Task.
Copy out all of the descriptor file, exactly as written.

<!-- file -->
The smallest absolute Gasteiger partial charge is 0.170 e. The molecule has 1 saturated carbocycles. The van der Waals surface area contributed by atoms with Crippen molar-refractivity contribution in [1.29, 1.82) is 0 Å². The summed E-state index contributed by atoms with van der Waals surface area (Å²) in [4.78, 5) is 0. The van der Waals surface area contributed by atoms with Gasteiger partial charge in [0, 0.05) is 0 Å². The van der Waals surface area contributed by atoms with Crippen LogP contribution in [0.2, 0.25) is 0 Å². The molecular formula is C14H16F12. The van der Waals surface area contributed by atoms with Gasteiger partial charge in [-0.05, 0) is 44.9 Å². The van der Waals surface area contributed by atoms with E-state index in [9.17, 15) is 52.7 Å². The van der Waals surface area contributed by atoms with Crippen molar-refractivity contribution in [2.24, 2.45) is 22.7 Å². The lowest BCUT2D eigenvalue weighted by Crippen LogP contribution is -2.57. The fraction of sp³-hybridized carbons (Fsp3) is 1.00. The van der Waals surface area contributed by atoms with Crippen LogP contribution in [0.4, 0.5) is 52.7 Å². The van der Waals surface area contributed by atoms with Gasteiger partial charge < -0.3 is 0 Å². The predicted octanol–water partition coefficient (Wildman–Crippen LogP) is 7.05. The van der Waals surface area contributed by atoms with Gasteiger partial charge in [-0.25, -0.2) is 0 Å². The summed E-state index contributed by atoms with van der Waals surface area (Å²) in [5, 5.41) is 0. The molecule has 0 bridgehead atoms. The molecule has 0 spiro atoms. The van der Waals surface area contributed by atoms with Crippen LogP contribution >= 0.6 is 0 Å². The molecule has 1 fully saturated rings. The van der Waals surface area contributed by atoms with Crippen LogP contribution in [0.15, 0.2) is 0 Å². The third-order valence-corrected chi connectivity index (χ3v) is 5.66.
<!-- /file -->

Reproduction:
The smallest absolute Gasteiger partial charge is 0.170 e. The molecule has 1 saturated carbocycles. The van der Waals surface area contributed by atoms with Crippen molar-refractivity contribution in [1.29, 1.82) is 0 Å². The summed E-state index contributed by atoms with van der Waals surface area (Å²) in [4.78, 5) is 0. The van der Waals surface area contributed by atoms with Gasteiger partial charge in [0, 0.05) is 0 Å². The van der Waals surface area contributed by atoms with Crippen LogP contribution in [0.2, 0.25) is 0 Å². The molecular formula is C14H16F12. The van der Waals surface area contributed by atoms with Gasteiger partial charge in [-0.05, 0) is 44.9 Å². The van der Waals surface area contributed by atoms with E-state index in [9.17, 15) is 52.7 Å². The van der Waals surface area contributed by atoms with Crippen molar-refractivity contribution in [2.24, 2.45) is 22.7 Å². The lowest BCUT2D eigenvalue weighted by Crippen LogP contribution is -2.57. The fraction of sp³-hybridized carbons (Fsp3) is 1.00. The van der Waals surface area contributed by atoms with Crippen LogP contribution in [0.4, 0.5) is 52.7 Å². The van der Waals surface area contributed by atoms with Gasteiger partial charge < -0.3 is 0 Å². The predicted octanol–water partition coefficient (Wildman–Crippen LogP) is 7.05. The van der Waals surface area contributed by atoms with Gasteiger partial charge in [-0.25, -0.2) is 0 Å². The summed E-state index contributed by atoms with van der Waals surface area (Å²) in [5, 5.41) is 0. The molecule has 0 bridgehead atoms. The molecule has 0 spiro atoms. The van der Waals surface area contributed by atoms with Crippen LogP contribution >= 0.6 is 0 Å². The molecule has 1 fully saturated rings. The van der Waals surface area contributed by atoms with Crippen LogP contribution in [0.15, 0.2) is 0 Å². The third-order valence-corrected chi connectivity index (χ3v) is 5.66.